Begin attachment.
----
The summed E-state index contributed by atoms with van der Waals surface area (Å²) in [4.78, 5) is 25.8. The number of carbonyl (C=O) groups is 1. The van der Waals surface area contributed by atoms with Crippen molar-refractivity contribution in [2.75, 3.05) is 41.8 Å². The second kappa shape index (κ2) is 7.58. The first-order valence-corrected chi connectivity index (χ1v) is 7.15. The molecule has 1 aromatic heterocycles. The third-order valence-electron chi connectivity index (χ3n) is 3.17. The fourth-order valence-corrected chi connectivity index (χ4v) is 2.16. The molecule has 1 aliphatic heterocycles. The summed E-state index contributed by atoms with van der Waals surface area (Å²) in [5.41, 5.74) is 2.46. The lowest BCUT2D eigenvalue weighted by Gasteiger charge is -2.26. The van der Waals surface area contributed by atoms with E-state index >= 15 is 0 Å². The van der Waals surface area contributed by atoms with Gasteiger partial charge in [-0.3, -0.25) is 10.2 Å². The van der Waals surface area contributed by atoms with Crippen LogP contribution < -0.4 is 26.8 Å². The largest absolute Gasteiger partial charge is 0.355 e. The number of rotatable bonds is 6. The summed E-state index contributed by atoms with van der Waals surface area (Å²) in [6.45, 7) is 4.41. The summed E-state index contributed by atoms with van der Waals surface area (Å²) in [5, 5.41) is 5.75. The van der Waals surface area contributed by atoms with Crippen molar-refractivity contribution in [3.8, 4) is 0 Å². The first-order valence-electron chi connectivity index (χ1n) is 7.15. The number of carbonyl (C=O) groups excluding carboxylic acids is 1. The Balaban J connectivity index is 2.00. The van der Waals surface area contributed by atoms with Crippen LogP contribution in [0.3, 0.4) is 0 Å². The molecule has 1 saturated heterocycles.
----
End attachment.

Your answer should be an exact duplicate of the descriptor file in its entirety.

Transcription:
The summed E-state index contributed by atoms with van der Waals surface area (Å²) in [4.78, 5) is 25.8. The number of carbonyl (C=O) groups is 1. The van der Waals surface area contributed by atoms with Crippen molar-refractivity contribution in [2.75, 3.05) is 41.8 Å². The second kappa shape index (κ2) is 7.58. The first-order valence-corrected chi connectivity index (χ1v) is 7.15. The molecule has 1 aromatic heterocycles. The third-order valence-electron chi connectivity index (χ3n) is 3.17. The fourth-order valence-corrected chi connectivity index (χ4v) is 2.16. The molecule has 1 aliphatic heterocycles. The summed E-state index contributed by atoms with van der Waals surface area (Å²) in [5.41, 5.74) is 2.46. The lowest BCUT2D eigenvalue weighted by Gasteiger charge is -2.26. The van der Waals surface area contributed by atoms with E-state index >= 15 is 0 Å². The van der Waals surface area contributed by atoms with Gasteiger partial charge in [-0.3, -0.25) is 10.2 Å². The van der Waals surface area contributed by atoms with Crippen LogP contribution < -0.4 is 26.8 Å². The largest absolute Gasteiger partial charge is 0.355 e. The number of rotatable bonds is 6. The summed E-state index contributed by atoms with van der Waals surface area (Å²) in [6.45, 7) is 4.41. The summed E-state index contributed by atoms with van der Waals surface area (Å²) in [5, 5.41) is 5.75. The van der Waals surface area contributed by atoms with Crippen molar-refractivity contribution in [3.8, 4) is 0 Å². The first-order valence-electron chi connectivity index (χ1n) is 7.15. The number of carbonyl (C=O) groups excluding carboxylic acids is 1. The Balaban J connectivity index is 2.00. The van der Waals surface area contributed by atoms with Crippen LogP contribution in [0.3, 0.4) is 0 Å². The molecule has 1 saturated heterocycles.